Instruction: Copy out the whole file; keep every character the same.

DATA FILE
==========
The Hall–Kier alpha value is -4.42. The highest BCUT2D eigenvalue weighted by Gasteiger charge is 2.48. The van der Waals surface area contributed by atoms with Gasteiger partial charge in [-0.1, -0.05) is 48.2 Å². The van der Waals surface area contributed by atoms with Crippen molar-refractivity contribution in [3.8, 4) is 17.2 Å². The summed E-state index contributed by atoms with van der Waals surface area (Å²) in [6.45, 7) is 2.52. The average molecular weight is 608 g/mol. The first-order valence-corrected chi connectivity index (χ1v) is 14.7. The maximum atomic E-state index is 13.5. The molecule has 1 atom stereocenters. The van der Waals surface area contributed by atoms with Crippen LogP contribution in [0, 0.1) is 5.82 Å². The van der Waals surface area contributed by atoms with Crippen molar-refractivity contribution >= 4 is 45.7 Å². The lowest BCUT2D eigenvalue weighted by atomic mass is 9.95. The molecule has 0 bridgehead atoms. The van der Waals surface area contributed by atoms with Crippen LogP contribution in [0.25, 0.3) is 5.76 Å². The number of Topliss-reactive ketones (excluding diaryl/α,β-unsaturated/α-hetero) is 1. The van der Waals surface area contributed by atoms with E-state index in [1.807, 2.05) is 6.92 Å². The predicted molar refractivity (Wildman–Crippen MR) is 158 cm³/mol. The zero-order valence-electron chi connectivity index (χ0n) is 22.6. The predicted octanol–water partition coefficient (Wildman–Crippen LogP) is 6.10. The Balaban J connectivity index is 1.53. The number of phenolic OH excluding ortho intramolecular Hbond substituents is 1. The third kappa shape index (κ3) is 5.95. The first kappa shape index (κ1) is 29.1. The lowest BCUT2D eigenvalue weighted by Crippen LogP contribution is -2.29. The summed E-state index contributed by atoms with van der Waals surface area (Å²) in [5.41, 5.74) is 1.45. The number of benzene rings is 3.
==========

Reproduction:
The Hall–Kier alpha value is -4.42. The highest BCUT2D eigenvalue weighted by Gasteiger charge is 2.48. The van der Waals surface area contributed by atoms with Gasteiger partial charge in [-0.1, -0.05) is 48.2 Å². The van der Waals surface area contributed by atoms with Crippen molar-refractivity contribution in [3.8, 4) is 17.2 Å². The summed E-state index contributed by atoms with van der Waals surface area (Å²) in [6.45, 7) is 2.52. The average molecular weight is 608 g/mol. The first-order valence-corrected chi connectivity index (χ1v) is 14.7. The maximum atomic E-state index is 13.5. The molecule has 1 atom stereocenters. The van der Waals surface area contributed by atoms with Crippen LogP contribution in [0, 0.1) is 5.82 Å². The van der Waals surface area contributed by atoms with Crippen molar-refractivity contribution >= 4 is 45.7 Å². The lowest BCUT2D eigenvalue weighted by atomic mass is 9.95. The molecule has 0 bridgehead atoms. The van der Waals surface area contributed by atoms with Crippen LogP contribution in [0.25, 0.3) is 5.76 Å². The number of Topliss-reactive ketones (excluding diaryl/α,β-unsaturated/α-hetero) is 1. The van der Waals surface area contributed by atoms with E-state index in [1.807, 2.05) is 6.92 Å². The predicted molar refractivity (Wildman–Crippen MR) is 158 cm³/mol. The zero-order valence-electron chi connectivity index (χ0n) is 22.6. The predicted octanol–water partition coefficient (Wildman–Crippen LogP) is 6.10. The Balaban J connectivity index is 1.53. The number of phenolic OH excluding ortho intramolecular Hbond substituents is 1. The third kappa shape index (κ3) is 5.95. The first kappa shape index (κ1) is 29.1. The lowest BCUT2D eigenvalue weighted by Crippen LogP contribution is -2.29. The summed E-state index contributed by atoms with van der Waals surface area (Å²) in [5.41, 5.74) is 1.45. The number of benzene rings is 3.